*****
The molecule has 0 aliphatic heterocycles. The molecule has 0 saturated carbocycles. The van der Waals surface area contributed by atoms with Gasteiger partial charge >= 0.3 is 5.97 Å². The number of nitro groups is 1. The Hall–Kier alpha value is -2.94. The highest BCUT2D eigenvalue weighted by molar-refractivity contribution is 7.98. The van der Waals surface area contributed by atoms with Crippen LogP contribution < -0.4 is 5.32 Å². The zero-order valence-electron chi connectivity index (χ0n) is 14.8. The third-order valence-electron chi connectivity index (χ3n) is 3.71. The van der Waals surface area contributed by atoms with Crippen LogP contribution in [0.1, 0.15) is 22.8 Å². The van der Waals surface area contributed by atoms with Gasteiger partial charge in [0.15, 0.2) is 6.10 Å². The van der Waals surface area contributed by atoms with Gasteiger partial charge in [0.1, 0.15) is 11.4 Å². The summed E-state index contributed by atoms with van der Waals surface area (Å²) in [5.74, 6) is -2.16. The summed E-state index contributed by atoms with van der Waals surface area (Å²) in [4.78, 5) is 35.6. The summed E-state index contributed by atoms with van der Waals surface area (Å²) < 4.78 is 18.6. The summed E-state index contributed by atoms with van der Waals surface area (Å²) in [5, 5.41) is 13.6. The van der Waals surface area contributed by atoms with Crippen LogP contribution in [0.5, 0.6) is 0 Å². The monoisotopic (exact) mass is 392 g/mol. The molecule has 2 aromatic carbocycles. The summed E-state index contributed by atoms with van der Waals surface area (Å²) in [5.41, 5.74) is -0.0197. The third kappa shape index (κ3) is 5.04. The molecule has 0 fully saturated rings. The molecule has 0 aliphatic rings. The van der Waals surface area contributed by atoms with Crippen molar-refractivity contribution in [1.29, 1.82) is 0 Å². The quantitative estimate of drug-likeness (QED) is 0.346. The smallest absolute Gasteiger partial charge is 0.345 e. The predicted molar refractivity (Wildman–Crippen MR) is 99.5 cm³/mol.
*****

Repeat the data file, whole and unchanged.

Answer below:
The molecule has 0 aliphatic heterocycles. The molecule has 0 saturated carbocycles. The van der Waals surface area contributed by atoms with Gasteiger partial charge >= 0.3 is 5.97 Å². The number of nitro groups is 1. The Hall–Kier alpha value is -2.94. The highest BCUT2D eigenvalue weighted by molar-refractivity contribution is 7.98. The van der Waals surface area contributed by atoms with Crippen LogP contribution < -0.4 is 5.32 Å². The zero-order valence-electron chi connectivity index (χ0n) is 14.8. The third-order valence-electron chi connectivity index (χ3n) is 3.71. The van der Waals surface area contributed by atoms with Crippen LogP contribution in [0.1, 0.15) is 22.8 Å². The van der Waals surface area contributed by atoms with Gasteiger partial charge in [0.15, 0.2) is 6.10 Å². The van der Waals surface area contributed by atoms with Gasteiger partial charge in [0.1, 0.15) is 11.4 Å². The summed E-state index contributed by atoms with van der Waals surface area (Å²) in [5.74, 6) is -2.16. The summed E-state index contributed by atoms with van der Waals surface area (Å²) in [4.78, 5) is 35.6. The summed E-state index contributed by atoms with van der Waals surface area (Å²) < 4.78 is 18.6. The summed E-state index contributed by atoms with van der Waals surface area (Å²) in [5, 5.41) is 13.6. The van der Waals surface area contributed by atoms with Crippen LogP contribution in [0.5, 0.6) is 0 Å². The monoisotopic (exact) mass is 392 g/mol. The molecule has 2 aromatic carbocycles. The summed E-state index contributed by atoms with van der Waals surface area (Å²) in [5.41, 5.74) is -0.0197. The third kappa shape index (κ3) is 5.04. The molecule has 0 fully saturated rings. The molecule has 0 aliphatic rings. The van der Waals surface area contributed by atoms with Crippen molar-refractivity contribution in [1.29, 1.82) is 0 Å². The quantitative estimate of drug-likeness (QED) is 0.346. The smallest absolute Gasteiger partial charge is 0.345 e. The predicted molar refractivity (Wildman–Crippen MR) is 99.5 cm³/mol.